Licensee BadgeTraining Badge
Submitted by ses on


BLUF: Can anyone recommend an effective book, online course, or in-person training for technical folks to improve business communication?

I run a small staff of information security engineers and analysts. One constant struggle is maintaining a staff with both the needed technical acumen and top-notch communication skills. Our team communicates frequently with organizational leadership and with clients, including clients’ executive leadership. Following recent turnover, I’m facing the challenge of trying to bring several new people up to speed, while not having time to produce a curriculum of my own. I’d appreciate any resources this group knows about!

The outcomes I want for my staff are to:

  • write and speak with brevity and clarity
  • address the audience’s concerns, rather than wading through from an engineer’s perspective or meandering away from the topic at hand
  • write to a purpose (e.g. understand that persuasion, reporting, and teaching are different things that need different approaches)
  • separate important/relevant from unimportant/less relevant information, rather than giving all data equal attention in communication... put another way, stay away from the high-C data dump style of writing
LEmerson's picture

This sounds very similar to the career I was in before I retired. I led several teams of writers that produced research materials for tax professionals.

We could find super smart tax minds all day long, same with good writers. It was amazing how rare it was to find a person who could do both. It wasn't until I became responsible for recruiting, hiring, and managing the writers that I started taking the left-brain right-brain thinking seriously. Accountants tend to be technical, following the rules exactly. Good writers are more on the creative side. We analyzed the traits of people who were successful and found a common trait was a high level of interest in playing music. It makes sense because playing music is a combination of high creativity and math aptitude. We included a question about musical interests in our interviews, and it seemed to be a real benefit in identifying prospects.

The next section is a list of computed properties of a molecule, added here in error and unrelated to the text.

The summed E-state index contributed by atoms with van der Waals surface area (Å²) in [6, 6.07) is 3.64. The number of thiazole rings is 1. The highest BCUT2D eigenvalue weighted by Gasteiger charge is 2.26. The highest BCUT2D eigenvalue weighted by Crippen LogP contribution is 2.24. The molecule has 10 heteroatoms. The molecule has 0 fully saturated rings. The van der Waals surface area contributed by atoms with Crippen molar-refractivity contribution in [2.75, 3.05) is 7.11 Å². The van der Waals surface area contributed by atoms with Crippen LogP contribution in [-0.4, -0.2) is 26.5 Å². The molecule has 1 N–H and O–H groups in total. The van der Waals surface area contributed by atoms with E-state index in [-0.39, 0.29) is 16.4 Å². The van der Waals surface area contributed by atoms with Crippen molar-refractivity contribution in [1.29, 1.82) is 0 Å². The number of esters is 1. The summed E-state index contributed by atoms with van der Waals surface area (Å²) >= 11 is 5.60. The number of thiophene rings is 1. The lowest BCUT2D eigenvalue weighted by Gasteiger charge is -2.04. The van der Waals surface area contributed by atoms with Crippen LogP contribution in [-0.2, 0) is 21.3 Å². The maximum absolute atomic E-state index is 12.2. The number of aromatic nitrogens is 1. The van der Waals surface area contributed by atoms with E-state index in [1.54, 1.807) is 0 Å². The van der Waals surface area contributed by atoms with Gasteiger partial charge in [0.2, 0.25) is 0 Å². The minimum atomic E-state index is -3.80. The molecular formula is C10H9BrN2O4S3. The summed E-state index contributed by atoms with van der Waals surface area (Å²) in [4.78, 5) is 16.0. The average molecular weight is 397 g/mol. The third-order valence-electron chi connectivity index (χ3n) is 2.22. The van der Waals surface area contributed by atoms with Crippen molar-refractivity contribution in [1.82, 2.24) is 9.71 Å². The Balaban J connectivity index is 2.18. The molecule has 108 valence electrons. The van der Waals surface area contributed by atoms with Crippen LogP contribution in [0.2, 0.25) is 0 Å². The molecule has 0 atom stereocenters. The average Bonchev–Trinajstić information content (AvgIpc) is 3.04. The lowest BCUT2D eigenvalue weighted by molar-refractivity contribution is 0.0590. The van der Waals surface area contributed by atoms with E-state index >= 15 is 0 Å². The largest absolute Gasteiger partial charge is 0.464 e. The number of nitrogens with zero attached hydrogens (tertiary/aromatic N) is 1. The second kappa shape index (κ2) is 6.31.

When we whittled down the applicants to six or so, we'd bring them in for what we called "boot camp," usually three days in a week, where we put them into realistic scenarios and evaluated their writing. We paid a small stipend for boot camp, $50 a day. There would generally be one or two that we would hire.

"Meanderting away from the topic." We called this "Spinning into oblivion." We addressed this on day one. Avoiding spinning was a cardinal rule. Unfortunately this was a tough habit to break for those that fell into it. I'd tell my writers, "Don't swing for the fences if I just gave you the bunt sign."

"Stay away from the high-C data dump style of writing." Our writers task was translating tax code into plain English. I called this phenomenon "chatty code." So many accountants will explain things like, "The Section 179 deduction applies the same limits as set forth in IRC Section 162," and call it a day. My response would be, "If the read needs an IRC codebook at their side to understand what you're saying you've failed."

We had very little available space in our publications, which helped with the brevity factor. All new writers would go way over their allotted space, because of course they need all that space to fully explain the subject. They'd get the manuscript back to cut to size. It was painful for them, but the finished produce was much more clear and concise.